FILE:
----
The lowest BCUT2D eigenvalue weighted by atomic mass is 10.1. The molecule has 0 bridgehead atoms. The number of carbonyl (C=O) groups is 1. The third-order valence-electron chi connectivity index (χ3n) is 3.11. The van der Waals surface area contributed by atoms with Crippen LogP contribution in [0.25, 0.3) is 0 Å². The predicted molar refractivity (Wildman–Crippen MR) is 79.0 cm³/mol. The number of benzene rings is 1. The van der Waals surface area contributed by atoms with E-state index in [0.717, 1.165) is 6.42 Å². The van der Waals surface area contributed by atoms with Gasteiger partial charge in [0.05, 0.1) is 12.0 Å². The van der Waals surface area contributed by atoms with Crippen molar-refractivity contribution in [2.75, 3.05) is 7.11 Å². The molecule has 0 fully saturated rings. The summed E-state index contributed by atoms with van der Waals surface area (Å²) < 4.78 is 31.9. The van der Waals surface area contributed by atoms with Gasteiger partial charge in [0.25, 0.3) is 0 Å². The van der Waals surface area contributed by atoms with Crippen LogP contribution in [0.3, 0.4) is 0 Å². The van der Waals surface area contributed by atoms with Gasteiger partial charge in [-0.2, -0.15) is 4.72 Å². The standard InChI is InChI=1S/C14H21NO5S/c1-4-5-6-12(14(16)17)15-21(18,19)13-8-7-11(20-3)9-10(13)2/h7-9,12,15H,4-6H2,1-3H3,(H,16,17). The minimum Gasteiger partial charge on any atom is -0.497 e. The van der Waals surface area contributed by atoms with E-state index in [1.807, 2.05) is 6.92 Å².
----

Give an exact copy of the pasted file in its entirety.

The lowest BCUT2D eigenvalue weighted by atomic mass is 10.1. The molecule has 0 bridgehead atoms. The number of carbonyl (C=O) groups is 1. The third-order valence-electron chi connectivity index (χ3n) is 3.11. The van der Waals surface area contributed by atoms with Crippen LogP contribution in [0.25, 0.3) is 0 Å². The predicted molar refractivity (Wildman–Crippen MR) is 79.0 cm³/mol. The number of benzene rings is 1. The van der Waals surface area contributed by atoms with E-state index in [0.717, 1.165) is 6.42 Å². The van der Waals surface area contributed by atoms with Gasteiger partial charge in [0.05, 0.1) is 12.0 Å². The van der Waals surface area contributed by atoms with Crippen molar-refractivity contribution in [2.75, 3.05) is 7.11 Å². The molecule has 0 fully saturated rings. The summed E-state index contributed by atoms with van der Waals surface area (Å²) < 4.78 is 31.9. The van der Waals surface area contributed by atoms with Gasteiger partial charge in [0.25, 0.3) is 0 Å². The van der Waals surface area contributed by atoms with Crippen LogP contribution in [0.3, 0.4) is 0 Å². The van der Waals surface area contributed by atoms with Gasteiger partial charge in [-0.2, -0.15) is 4.72 Å². The standard InChI is InChI=1S/C14H21NO5S/c1-4-5-6-12(14(16)17)15-21(18,19)13-8-7-11(20-3)9-10(13)2/h7-9,12,15H,4-6H2,1-3H3,(H,16,17). The minimum Gasteiger partial charge on any atom is -0.497 e. The van der Waals surface area contributed by atoms with E-state index in [1.807, 2.05) is 6.92 Å².